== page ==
When you're as hungry for a win as Wolverhampton Wanderers supporters are and you also believe in the concepts of bogey teams and fate, it will surely have to be seen as a comforting sign when the Norwich City team coach rolls up at Molineux today.

Wolves fans still have unhappy memories of an April Sunday in 2002 when Malcy Mackay climbed above an over-confident Paul Butler at the far post to head the third of the Canaries' three second-half goals which effectively settled their play-off semi-final victory over Dave Jones' faltering side.

But in the seven games played between the two games since it has been a much happier Wolves story.

Wolves have won six of them, one of them admittedly a 1-0 mugging on a filthy night at Carrow Road last February when Matt Murray had a blinder.

The only one they haven't won out of the seven was last December at Molineux, when they were held to a 2-2 draw.

And even that one was made to seem like a win, thanks to the timing and quality of Jody Craddock's last-minute equaliser.

Hero he might have been that afternoon, Craddock's progress since has been somewhat bizarre.

Thanks to an Achilles injury he picked up in that same game, Craddock was not to appear in the Wolves first team again for another two months.

Although he was a fixture again by the end of the campaign, he has again disappeared from view this season.

But after spending the first month of a scheduled three-month loan at Stoke City, Craddock was suddenly recalled this week in an attempt by McCarthy to halt the worrying number of defensive errors that have contributed to Wolves' wobbly start to the season.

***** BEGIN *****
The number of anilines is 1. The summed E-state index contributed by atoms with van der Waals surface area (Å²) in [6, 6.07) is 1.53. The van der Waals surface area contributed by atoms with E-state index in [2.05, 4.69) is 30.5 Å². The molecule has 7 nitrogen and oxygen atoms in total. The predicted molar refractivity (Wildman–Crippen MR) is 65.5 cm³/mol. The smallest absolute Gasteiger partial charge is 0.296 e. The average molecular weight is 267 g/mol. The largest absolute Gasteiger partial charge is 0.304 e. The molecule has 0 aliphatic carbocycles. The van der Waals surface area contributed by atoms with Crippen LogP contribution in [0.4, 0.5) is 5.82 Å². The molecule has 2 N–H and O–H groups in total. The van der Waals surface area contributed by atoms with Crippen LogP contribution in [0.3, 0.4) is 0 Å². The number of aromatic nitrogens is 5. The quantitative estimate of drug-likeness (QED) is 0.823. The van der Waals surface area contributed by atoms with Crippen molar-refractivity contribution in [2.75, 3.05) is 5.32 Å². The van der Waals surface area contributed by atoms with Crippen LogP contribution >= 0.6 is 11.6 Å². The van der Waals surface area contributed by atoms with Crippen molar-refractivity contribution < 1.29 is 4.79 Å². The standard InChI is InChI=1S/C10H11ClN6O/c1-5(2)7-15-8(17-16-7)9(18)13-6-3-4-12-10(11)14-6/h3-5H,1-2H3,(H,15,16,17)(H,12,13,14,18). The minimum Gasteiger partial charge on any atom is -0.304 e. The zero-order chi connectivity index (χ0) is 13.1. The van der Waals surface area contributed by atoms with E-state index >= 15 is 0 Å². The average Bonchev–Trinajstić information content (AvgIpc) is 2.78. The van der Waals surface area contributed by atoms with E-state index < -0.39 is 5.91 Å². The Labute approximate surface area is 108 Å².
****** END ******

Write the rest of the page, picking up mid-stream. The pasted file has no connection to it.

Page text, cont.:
"I decided to bring Jody back to shake things up a up a bit and boost competition for places," said McCarthy. "Jody's a good player and, if we can do better by bringing him back, then why not?

"I made the decision to send him out on loan but it wasn't just about packing Jody off to Stoke.

"Having played the amount of games he did last season, he wouldn't want to have been playing reserve team football. And, because he's been playing at Stoke, he's come back fully match fit and ready to go."

Only this week, Craddock had still been privately doubting whether he would ever wear the old gold shirt again. Instead his return has at least avoided any unwanted appearance in a football quiz asking 'Who was the last footballer to score his team's goal of the season and then get transferred two days later?'

That happened after Craddock's stunner to beat Bradford City in the Carling Cup in mid-August, three days after which the former Sunderland defender found himself lining up in a red and white striped shirt once more for Stoke City.

At least Craddock's return (five goals last season, most of them spectacular and two in his last two appearances at Molineux) might give Wolves the chance to boost their goals for column.

Three of their seven league goals scored so far came in the space of one afternoon at Hillsborough a month ago. Two more were virtuoso efforts from Freddy Eastwood to turn round a deficit against Blackpool the following weekend, which remains Wolves' last win.

Hampered by injuries, McCarthy's other new frontline summer signing Stephen Elliott has scored just once, the opener at Bramall Lane last week prior to the penalty decision which wrecked Wolves' afternoon.

Apart from a calf strain that has made Stephen Ward an injury doubt today, McCarthy's main concern is how to get both him and the equally goalshy Andy Keogh scoring again.